Frequent imbalances in our blood sugar can play havoc with our overall health. That’s why it’s vitally important to keep our blood sugar levels balanced throughout the day.
Here are some tips how to do that:
1) Don’t skip breakfast
Breakfast is an important meal, it sets you up for the day! If you skip it the body increases the production of stress hormones and starts to breakdown your muscle to use energy! Your breakfast should consist of a hearty source of protein, some fat and carbohydrates (ideally from vegetable sources). Stay away from processed carbohydrates (e.g. white bread, pasta, cookies etc.)
If you don’t feel hungry in the morning it may be an indication of suboptimal liver function or slow digestion due to inadequate stomach acid production.
2) Consume healthy fats with each meal
Whenever we eat carbohydrates we should add a good quality fat. Fat slows down the absorption of glucose into the bloodstream and prevents sugar highs and sugar lows, keeping us satiated for longer.
Unfortunately, many people still follow a low-fat diet, which isn’t doing them any good. What happens when we attempt a low-fat diet? We replace fat with sugar and refined carbohydrates, because removing fat from food also removes moisture and flavour. Additionally, sugar cravings and increased appetite arise as a result of this because fat provides satiation and satisfaction after meals, while carbohydrates alone do not.
Fat also signals our gallbladder to release bile, which is involved in the breakdown and absorption of fat from our diet. A lack of fat in our diet causes the bile to become thick and stagnant and contributes to reabsorption of toxins that would otherwise leave our body – which is a scenario we definitely want to avoid.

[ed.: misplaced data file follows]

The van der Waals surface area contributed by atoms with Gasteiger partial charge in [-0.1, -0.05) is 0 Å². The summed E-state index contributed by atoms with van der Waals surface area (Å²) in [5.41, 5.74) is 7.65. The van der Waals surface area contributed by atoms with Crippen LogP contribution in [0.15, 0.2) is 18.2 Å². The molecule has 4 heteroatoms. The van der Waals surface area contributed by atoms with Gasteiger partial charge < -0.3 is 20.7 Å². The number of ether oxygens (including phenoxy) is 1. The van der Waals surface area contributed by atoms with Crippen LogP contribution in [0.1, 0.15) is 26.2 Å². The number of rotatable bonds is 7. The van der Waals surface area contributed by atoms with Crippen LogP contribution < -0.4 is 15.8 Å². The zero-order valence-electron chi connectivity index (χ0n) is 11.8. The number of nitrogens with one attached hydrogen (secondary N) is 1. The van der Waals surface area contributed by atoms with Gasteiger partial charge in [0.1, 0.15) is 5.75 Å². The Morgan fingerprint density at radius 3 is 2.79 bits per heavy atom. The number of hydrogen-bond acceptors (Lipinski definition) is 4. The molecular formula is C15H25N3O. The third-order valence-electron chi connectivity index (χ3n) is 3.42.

When choosing fats, skip anything that requires a factory to produce it. Many vegetable oils such as safflower oil, corn oil, soya oil, margarine are highly processed and inflammatory. As a rule of thumb choose fats such as coconut oil, cold pressed olive oil, butter, lard, avocado oil and ghee.
3) Have some protein with each meal
Just like fat, protein has a stabilizing effect on our blood sugar levels. It helps to pull glucose into your cells, so your body can use it for energy. Good sources of protein include: grass-fed meat, oily fish, eggs, beans, legumes, lentils, nuts & seeds.
4) Don’t graze all day
This is still a hotly debated topic as some healthcare practitioners believe that grazing all day is the way to go. Others believe that transitioning to larger and less frequent meals is more beneficial for our blood sugar balance and overall health. If you have compromised digestion, autoimmune disease or adrenal fatigue it may be necessary to transition slowly to your new eating regime.
5) Exercise regularly
Exercise improves insulin sensitivity. It supports metabolism by burning fat and building muscle. It’s best to do various types of exercise. Aim to do some cardio interval training (e.g. spin bike, interval running, speed walking) and weight bearing training (e.g. yoga, pilates, weight lifting) each week. It is recommended to exercise at least 20 – 30 minutes five times a week.